Just as water takes the shape of its container, the people in any organisation take a different shape and appear different. I indicate my experiences in the Railways to point out the oddities of human nature. But I believe that the basic nature of people in every organisation will be the same.
A derailment took place between Malavali and Lonavala around seven in the morning. It was a major derailment of a goods train to Pune. About ten wagons had derailed, four to five of them had capsized and one of them had bent one OHE structure. For my staff, the restoration of OHE alone would have been a child’s play. But for the re-railing of wagons, the OHE conductors needed to be slewed, making the work a big job. Removal of wagons and restoration of work was over towards evening. Thereafter the staff of all other departments left the site, leaving behind only my staff. The OHE staff was exhausted since they were at site since morning. But they worked hard to return home early. The work got over around 11 pm.
My boss was informed in the morning that the OHE was not responsible for the problem and the damage to the OHE was minimal. He therefore took it easy and reached the accident site almost to mark his attendance. By then the OHE work was almost over. A wiring train used for the OHE work was in place. I was standing on the top of the train along with the staff. When I saw the boss, I got down on the ground, and received him. Shortly after that the supervisor shouted “Get down from the top of the wiring train, the block is being cleared, power is being restored.” While I was talking with the boss and explaining the sequence of events, the power block was cleared, power restored and the train started moving towards Lonavala. It happened rather quickly. It was a rather dark evening and therefore the movement of the train was not noticed. The train had not picked up much motion and I was able to catch it. But the boss could not make it. He was left all alone at the site. Fear was seen on his face. Night appeared as a poorly lit version of the day with the light from third rate coaches falling on my boss. It made him look humble. I realised the problem and jumped down quickly from the train, more as a duty less as a help to him. Seeing me jumping down, a supervisor also jumped. We shouted for the diver to stop the train, but our shouts were not audible. Supervisor is like a JCO in the army.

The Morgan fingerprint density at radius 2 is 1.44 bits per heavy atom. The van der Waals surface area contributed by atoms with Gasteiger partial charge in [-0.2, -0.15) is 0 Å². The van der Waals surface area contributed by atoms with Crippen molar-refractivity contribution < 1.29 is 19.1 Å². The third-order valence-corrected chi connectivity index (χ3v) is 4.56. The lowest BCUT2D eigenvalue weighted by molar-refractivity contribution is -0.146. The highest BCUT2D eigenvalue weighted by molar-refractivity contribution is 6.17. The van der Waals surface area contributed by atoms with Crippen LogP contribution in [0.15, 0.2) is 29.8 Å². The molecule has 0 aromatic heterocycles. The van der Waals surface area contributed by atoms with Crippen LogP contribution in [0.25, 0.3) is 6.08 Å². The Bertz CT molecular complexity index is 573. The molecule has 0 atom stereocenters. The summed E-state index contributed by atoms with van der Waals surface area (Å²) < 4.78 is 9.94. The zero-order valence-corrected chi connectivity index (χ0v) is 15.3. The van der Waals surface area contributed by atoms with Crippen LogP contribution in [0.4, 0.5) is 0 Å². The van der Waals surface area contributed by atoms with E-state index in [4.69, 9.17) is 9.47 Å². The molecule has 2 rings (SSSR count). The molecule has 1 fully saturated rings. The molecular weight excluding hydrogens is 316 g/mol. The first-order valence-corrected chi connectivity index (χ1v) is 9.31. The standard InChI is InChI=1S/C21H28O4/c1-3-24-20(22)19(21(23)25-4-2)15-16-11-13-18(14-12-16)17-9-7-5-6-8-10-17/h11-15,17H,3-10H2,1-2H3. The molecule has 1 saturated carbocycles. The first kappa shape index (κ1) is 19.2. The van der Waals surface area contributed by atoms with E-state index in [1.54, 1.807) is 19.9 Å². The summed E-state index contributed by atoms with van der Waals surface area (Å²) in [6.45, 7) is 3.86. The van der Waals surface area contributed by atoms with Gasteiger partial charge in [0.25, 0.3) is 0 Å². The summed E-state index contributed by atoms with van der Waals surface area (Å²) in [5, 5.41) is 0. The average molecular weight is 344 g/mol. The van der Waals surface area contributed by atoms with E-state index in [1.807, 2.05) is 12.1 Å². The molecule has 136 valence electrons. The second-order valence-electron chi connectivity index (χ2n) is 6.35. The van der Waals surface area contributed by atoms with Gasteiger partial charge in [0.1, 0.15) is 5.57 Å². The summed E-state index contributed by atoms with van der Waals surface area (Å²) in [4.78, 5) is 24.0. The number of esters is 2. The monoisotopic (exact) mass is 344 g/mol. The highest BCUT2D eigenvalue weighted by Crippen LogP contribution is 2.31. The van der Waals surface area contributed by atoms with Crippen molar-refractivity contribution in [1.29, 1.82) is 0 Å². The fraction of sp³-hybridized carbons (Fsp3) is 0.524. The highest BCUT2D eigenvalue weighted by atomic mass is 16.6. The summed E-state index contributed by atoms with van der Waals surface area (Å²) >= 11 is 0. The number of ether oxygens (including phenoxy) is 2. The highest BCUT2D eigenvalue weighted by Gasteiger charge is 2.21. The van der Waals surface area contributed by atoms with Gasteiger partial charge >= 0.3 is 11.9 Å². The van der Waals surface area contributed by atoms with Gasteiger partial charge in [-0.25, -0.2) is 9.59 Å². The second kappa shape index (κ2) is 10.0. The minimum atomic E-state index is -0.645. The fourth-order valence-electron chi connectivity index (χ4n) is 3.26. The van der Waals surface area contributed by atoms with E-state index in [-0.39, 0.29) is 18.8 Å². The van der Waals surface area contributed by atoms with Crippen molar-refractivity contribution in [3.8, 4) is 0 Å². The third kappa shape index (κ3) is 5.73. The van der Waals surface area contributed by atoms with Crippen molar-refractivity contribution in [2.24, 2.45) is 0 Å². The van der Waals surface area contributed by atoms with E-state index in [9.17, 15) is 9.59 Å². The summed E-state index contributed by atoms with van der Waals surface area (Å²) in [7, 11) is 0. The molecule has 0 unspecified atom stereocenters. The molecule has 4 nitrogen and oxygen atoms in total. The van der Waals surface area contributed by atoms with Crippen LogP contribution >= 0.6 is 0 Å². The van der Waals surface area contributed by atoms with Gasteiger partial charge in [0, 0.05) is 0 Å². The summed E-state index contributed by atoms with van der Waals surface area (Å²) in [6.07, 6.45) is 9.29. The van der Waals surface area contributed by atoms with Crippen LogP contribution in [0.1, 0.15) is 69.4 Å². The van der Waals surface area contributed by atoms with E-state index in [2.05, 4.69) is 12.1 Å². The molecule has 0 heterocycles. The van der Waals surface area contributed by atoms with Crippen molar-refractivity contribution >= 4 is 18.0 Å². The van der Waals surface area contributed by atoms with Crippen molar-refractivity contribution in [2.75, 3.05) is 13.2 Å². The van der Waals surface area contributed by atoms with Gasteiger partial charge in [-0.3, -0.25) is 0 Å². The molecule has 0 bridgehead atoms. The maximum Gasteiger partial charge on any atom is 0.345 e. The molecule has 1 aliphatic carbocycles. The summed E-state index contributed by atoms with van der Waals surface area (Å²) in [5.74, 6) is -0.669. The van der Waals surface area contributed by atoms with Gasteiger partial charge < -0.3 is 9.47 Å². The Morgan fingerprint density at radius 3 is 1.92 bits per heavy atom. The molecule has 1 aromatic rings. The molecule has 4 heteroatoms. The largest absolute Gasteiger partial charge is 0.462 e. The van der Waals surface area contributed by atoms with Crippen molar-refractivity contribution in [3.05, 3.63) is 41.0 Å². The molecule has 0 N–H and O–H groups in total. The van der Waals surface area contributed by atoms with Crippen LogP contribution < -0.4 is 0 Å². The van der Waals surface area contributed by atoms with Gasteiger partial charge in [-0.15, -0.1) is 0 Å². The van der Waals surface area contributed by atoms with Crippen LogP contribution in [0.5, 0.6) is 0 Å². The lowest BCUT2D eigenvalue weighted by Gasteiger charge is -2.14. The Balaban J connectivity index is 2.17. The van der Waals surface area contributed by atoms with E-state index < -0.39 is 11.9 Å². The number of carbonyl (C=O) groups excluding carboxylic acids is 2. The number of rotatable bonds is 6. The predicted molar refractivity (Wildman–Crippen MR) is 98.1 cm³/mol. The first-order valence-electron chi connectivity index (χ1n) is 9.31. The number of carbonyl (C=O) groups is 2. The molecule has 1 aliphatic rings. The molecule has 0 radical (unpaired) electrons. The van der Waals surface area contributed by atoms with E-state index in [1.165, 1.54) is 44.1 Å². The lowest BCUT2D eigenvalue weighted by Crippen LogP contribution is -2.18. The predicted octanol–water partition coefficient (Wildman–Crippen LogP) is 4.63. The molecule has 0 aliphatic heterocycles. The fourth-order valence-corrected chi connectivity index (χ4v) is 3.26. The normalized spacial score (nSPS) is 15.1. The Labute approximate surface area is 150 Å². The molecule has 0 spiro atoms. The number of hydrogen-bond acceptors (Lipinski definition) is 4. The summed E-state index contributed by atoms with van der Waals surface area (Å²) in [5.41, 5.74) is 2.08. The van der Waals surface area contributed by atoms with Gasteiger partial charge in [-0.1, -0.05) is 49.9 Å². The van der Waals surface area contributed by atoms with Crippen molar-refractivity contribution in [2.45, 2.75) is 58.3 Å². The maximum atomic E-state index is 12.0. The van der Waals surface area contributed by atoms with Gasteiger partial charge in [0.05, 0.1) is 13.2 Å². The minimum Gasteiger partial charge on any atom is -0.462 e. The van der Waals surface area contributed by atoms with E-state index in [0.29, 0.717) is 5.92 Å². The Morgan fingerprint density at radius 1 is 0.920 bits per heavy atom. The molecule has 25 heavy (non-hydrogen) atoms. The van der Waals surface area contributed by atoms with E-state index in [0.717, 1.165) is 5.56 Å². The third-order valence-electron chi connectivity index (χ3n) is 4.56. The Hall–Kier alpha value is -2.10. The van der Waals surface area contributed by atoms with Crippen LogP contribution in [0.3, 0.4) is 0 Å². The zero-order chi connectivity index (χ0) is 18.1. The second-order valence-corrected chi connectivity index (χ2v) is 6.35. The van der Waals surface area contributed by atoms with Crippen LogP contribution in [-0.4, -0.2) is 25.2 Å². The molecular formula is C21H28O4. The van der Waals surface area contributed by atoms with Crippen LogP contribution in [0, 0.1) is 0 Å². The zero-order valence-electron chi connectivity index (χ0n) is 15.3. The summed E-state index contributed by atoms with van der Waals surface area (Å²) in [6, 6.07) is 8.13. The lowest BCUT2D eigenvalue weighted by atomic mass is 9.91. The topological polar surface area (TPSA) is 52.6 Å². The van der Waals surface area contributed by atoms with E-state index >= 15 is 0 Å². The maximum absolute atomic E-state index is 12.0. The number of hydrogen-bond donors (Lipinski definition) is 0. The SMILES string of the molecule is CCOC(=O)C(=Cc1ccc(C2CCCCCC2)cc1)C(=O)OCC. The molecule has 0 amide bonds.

We started walking towards Lonavala on the track. It had rained during the day and the ballast on the track was still wet. Walking along the track was not easy but that was the only option. The frogs settled in the darkness were croaking happily, creating just the opposite effect. We walked on the track opposite to the proper direction of a train movement. The shoes were soaked in rain water. The fibres of decayed wooden sleepers along with the wet ballast made the walk quite difficult. We assured the boss that it was safe on this track. Ever confused, the boss looked repeatedly in the front and at the back to ensure that a train did not appear from somewhere. In the process he tripped a couple of times.